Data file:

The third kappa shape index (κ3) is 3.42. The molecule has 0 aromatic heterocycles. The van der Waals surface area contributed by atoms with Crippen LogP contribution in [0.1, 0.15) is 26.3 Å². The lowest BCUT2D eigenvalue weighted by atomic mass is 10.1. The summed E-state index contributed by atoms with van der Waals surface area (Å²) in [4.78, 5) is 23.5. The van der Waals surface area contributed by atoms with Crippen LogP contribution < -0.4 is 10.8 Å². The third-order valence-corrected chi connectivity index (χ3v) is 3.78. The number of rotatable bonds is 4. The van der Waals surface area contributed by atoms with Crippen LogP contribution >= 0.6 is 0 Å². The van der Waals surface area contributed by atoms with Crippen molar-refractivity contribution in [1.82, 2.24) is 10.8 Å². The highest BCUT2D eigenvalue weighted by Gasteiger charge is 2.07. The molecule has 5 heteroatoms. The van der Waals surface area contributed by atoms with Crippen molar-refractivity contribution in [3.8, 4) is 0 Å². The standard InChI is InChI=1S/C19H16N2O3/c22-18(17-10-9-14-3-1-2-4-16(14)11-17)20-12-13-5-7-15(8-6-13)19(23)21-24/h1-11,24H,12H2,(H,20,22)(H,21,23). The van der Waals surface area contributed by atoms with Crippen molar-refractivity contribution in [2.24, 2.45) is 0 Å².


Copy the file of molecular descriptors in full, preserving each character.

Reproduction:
The third kappa shape index (κ3) is 3.42. The molecule has 0 aromatic heterocycles. The van der Waals surface area contributed by atoms with Crippen LogP contribution in [0.1, 0.15) is 26.3 Å². The lowest BCUT2D eigenvalue weighted by atomic mass is 10.1. The summed E-state index contributed by atoms with van der Waals surface area (Å²) in [4.78, 5) is 23.5. The van der Waals surface area contributed by atoms with Crippen LogP contribution < -0.4 is 10.8 Å². The third-order valence-corrected chi connectivity index (χ3v) is 3.78. The number of rotatable bonds is 4. The van der Waals surface area contributed by atoms with Crippen LogP contribution >= 0.6 is 0 Å². The van der Waals surface area contributed by atoms with Crippen molar-refractivity contribution in [1.82, 2.24) is 10.8 Å². The highest BCUT2D eigenvalue weighted by Gasteiger charge is 2.07. The molecule has 5 heteroatoms. The van der Waals surface area contributed by atoms with Crippen molar-refractivity contribution in [3.8, 4) is 0 Å². The standard InChI is InChI=1S/C19H16N2O3/c22-18(17-10-9-14-3-1-2-4-16(14)11-17)20-12-13-5-7-15(8-6-13)19(23)21-24/h1-11,24H,12H2,(H,20,22)(H,21,23). The van der Waals surface area contributed by atoms with Crippen molar-refractivity contribution in [2.24, 2.45) is 0 Å².